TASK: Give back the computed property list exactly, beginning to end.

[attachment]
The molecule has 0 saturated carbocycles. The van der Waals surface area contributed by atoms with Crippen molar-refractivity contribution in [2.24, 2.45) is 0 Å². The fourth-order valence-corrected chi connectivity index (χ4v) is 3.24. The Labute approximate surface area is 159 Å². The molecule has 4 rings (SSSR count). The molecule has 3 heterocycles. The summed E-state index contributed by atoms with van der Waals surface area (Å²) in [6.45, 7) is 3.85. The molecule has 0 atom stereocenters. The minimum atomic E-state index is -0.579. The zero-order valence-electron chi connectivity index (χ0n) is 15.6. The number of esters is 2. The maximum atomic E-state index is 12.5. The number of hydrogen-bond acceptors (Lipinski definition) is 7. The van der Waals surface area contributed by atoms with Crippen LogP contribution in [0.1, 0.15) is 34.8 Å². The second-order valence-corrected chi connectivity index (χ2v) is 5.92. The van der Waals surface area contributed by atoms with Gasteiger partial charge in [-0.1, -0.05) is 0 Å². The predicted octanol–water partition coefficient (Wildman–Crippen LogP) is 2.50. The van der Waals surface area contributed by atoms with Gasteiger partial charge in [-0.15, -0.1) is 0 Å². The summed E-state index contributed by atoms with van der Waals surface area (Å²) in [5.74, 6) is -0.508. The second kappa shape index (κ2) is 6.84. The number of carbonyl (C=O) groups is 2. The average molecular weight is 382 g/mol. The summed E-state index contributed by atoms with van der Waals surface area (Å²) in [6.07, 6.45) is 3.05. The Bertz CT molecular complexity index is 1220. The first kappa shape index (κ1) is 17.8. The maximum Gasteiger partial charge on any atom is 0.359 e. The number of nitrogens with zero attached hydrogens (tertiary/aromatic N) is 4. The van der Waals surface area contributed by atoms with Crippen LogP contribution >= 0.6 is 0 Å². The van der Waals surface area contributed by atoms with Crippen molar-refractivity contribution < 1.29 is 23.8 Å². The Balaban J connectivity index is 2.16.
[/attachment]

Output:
The molecule has 0 saturated carbocycles. The van der Waals surface area contributed by atoms with Crippen molar-refractivity contribution in [2.24, 2.45) is 0 Å². The fourth-order valence-corrected chi connectivity index (χ4v) is 3.24. The Labute approximate surface area is 159 Å². The molecule has 4 rings (SSSR count). The molecule has 3 heterocycles. The summed E-state index contributed by atoms with van der Waals surface area (Å²) in [6.45, 7) is 3.85. The molecule has 0 atom stereocenters. The minimum atomic E-state index is -0.579. The zero-order valence-electron chi connectivity index (χ0n) is 15.6. The number of esters is 2. The maximum atomic E-state index is 12.5. The number of hydrogen-bond acceptors (Lipinski definition) is 7. The van der Waals surface area contributed by atoms with Crippen LogP contribution in [0.1, 0.15) is 34.8 Å². The second-order valence-corrected chi connectivity index (χ2v) is 5.92. The van der Waals surface area contributed by atoms with Gasteiger partial charge in [-0.1, -0.05) is 0 Å². The predicted octanol–water partition coefficient (Wildman–Crippen LogP) is 2.50. The van der Waals surface area contributed by atoms with Gasteiger partial charge in [-0.15, -0.1) is 0 Å². The summed E-state index contributed by atoms with van der Waals surface area (Å²) in [5.74, 6) is -0.508. The second kappa shape index (κ2) is 6.84. The number of carbonyl (C=O) groups is 2. The average molecular weight is 382 g/mol. The summed E-state index contributed by atoms with van der Waals surface area (Å²) in [6.07, 6.45) is 3.05. The Bertz CT molecular complexity index is 1220. The first kappa shape index (κ1) is 17.8. The maximum Gasteiger partial charge on any atom is 0.359 e. The number of nitrogens with zero attached hydrogens (tertiary/aromatic N) is 4. The van der Waals surface area contributed by atoms with Crippen LogP contribution >= 0.6 is 0 Å². The van der Waals surface area contributed by atoms with Crippen molar-refractivity contribution < 1.29 is 23.8 Å². The Balaban J connectivity index is 2.16.